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Ukraine Military on Full Combat Alert

Ukraine's acting president says its military is "on full combat alert" against a possible invasion by Russian troops massed on its border.

Acting President Oleksandr Turchynov says there is a real threat of Russia starting a war against Ukraine's mainland.

Meanwhile, pro-Russian gunmen seized another administrative building in eastern Ukraine, taking control of the city council building in Horlivka. Police say the pro-Russian rebels have also overtaken the regional police department in Horlivka.

Pro-Moscow rebels in Donetsk have set a referendum on secession for May 11. A similar vote last month led to Russia's annexation of the Crimean peninsula.

Hundreds of pro-Russian separatists overran Ukrainian government buildings near the Russian border earlier this week, seizing a prosecutor's office in Luhansk and taking control of the provincial capital Donetsk.

The latest takeovers come as negotiations resumed to gain the release of seven European observers taken hostage last week in Slovyansk.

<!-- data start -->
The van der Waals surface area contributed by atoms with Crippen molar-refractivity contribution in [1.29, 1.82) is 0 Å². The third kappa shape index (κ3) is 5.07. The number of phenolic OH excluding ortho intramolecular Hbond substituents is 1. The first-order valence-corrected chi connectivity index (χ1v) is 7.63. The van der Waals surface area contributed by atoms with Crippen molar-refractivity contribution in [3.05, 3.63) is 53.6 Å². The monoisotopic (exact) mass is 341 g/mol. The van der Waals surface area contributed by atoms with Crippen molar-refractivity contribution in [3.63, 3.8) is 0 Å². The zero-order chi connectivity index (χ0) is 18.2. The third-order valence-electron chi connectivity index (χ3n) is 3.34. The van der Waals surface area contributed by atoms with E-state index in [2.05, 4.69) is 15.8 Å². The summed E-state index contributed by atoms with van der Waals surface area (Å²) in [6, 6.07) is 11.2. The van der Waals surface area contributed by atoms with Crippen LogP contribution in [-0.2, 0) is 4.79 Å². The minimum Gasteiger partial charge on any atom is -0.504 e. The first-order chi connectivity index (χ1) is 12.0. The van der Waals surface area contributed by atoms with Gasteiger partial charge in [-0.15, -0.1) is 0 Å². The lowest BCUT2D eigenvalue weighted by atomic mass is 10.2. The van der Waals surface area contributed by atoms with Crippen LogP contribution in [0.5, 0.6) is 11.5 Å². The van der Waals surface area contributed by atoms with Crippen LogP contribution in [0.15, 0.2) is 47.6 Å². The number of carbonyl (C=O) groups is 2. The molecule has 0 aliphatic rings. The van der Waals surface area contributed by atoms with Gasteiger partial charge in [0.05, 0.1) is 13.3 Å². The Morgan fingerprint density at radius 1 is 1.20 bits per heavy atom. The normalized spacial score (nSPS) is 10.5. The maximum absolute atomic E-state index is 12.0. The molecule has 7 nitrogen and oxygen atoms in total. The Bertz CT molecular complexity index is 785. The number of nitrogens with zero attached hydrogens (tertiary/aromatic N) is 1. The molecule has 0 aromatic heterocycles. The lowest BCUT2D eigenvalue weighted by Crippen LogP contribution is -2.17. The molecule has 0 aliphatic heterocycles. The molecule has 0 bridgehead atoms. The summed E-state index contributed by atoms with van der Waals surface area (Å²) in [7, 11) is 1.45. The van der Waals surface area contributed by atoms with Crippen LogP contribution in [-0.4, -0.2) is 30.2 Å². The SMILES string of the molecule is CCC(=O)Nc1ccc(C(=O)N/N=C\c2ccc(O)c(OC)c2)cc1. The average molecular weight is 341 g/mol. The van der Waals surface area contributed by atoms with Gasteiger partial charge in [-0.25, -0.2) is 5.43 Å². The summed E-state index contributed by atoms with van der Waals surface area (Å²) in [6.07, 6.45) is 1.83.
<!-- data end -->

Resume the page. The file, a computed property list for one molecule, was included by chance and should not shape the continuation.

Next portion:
The self-proclaimed pro-Russian mayor of that city said Tuesday he would be willing to swap the observers for pro-Russian activists held by Ukrainian authorities.

In Washington Wednesday, the top Republican on the Senate Foreign Relations committee, Bob Corker, called for deeper sanctions on Russia. He proposed sanctions on Russia's banking and energy sectors so, in his words, "we actually do something that affects the Russian economy" to the extent that they pull troops away from the Ukrainian border and remove operators inside Ukraine. He said current sanctions on Russia are inadequate.

"We as a nation so far have not signified that we are really willing to use these economic sanctions in a way, through the president's own executive order, I might add, to change behavior. And so we are very concerned about the direction this is taking."

In Moscow, Russian President Vladimir Putin has threatened to re-evaluate the role of Western investors in Russia's energy-driven economy, if sanctions imposed by Washington and the European Union continue.

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